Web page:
7. admin
    January 12th, 2012 at 10:02 | #7

    Will: First, R-Truth is not a monster heel. And, yes, Henry did finally recover from Sexual Chocolate but it took a serious, killer-instinct gimmick and transformation into an unbeatable monster to finally get him over as World champion material after 15 years with the company. Goes to show that with the right push, almost anyone with talent can get over.

    I just don’t think this gimmick is the best fit for Clay to make that connection with the fans–and it may in fact kill him off long term–but time will tell.

  8. Steve
    January 13th, 2012 at 06:26 | #8

    Clay now looks like the love child of Dusty Rhodes and P.N. Newz.

  9. cody
    January 13th, 2012 at 23:13 | #9

    Still better than the crap with Cena it needs to stop

  10. Mike Andrews
    January 18th, 2012 at 10:40 | #10

    Why do they always give big guys like him ball-squeezin’ size-too-small red singlets? At least Akeem had a full body spandex dashiki…

  11. Nathan
    February 1st, 2012 at 13:42 | #11

    The problem is that the so-called creative team is not creative at all. They rehash old story lines and use childish gimmicks. It works for them because the majority of today’s society has limited brain power. Therefore, the WWE and TNA can make millions off the gullible public with unrealistic, unoriginal and just plain stupid story lines geared towards kids and mentally challenged adults. Nonsense such as BARRett BARRage or Kane rehashing his monster mask gimmick are simply illogical nonsense. Using the TRY anything approach doesn’t work. For wrestling to be better it has to stop being aimed at “special ed” babies. Until that happens (which may be never) WWE will remain UNDERtainment for not reaching its full potential. Last, but not least, changing John Cena’s character from a “superman” like character to a weak nobody will not sell tickets to anyone with half a brain. Unfortunately the smart or “normal” fans are being totally disrespected. Did you all really believe Vince McMoron was blown up?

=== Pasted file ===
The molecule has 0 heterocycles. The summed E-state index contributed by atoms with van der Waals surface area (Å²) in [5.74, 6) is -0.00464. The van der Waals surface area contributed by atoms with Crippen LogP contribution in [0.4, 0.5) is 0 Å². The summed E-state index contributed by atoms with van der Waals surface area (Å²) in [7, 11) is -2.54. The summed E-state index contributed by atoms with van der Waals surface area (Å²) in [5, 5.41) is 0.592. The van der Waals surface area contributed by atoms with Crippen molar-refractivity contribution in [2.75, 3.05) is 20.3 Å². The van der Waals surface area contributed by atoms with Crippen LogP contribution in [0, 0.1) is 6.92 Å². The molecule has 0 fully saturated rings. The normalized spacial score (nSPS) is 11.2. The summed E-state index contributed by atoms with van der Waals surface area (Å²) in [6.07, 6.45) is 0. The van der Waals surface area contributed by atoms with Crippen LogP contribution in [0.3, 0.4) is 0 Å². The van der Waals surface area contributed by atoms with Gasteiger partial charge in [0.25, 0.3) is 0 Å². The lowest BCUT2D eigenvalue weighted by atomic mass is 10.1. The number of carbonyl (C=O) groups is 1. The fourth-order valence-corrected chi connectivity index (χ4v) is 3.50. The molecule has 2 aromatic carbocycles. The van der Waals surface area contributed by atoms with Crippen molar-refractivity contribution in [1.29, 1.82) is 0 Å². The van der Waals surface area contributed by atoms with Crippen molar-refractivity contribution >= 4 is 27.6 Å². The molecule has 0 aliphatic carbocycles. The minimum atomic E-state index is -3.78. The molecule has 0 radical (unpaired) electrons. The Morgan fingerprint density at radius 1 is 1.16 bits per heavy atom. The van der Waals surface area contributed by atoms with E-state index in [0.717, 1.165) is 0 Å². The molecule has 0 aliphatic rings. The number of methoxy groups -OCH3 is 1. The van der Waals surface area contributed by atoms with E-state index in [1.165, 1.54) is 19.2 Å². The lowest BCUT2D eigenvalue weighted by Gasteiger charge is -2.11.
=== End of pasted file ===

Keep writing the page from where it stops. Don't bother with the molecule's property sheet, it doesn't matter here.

12. Nick Jr
    February 6th, 2012 at 10:40 | #12

    Up until the last 10 years or so wrestling was a lot more realistic. Yes it was still cartoonish and yes they still had the “blind referee” gimmick but definitely not as exaggerated or used as often as it is nowadays.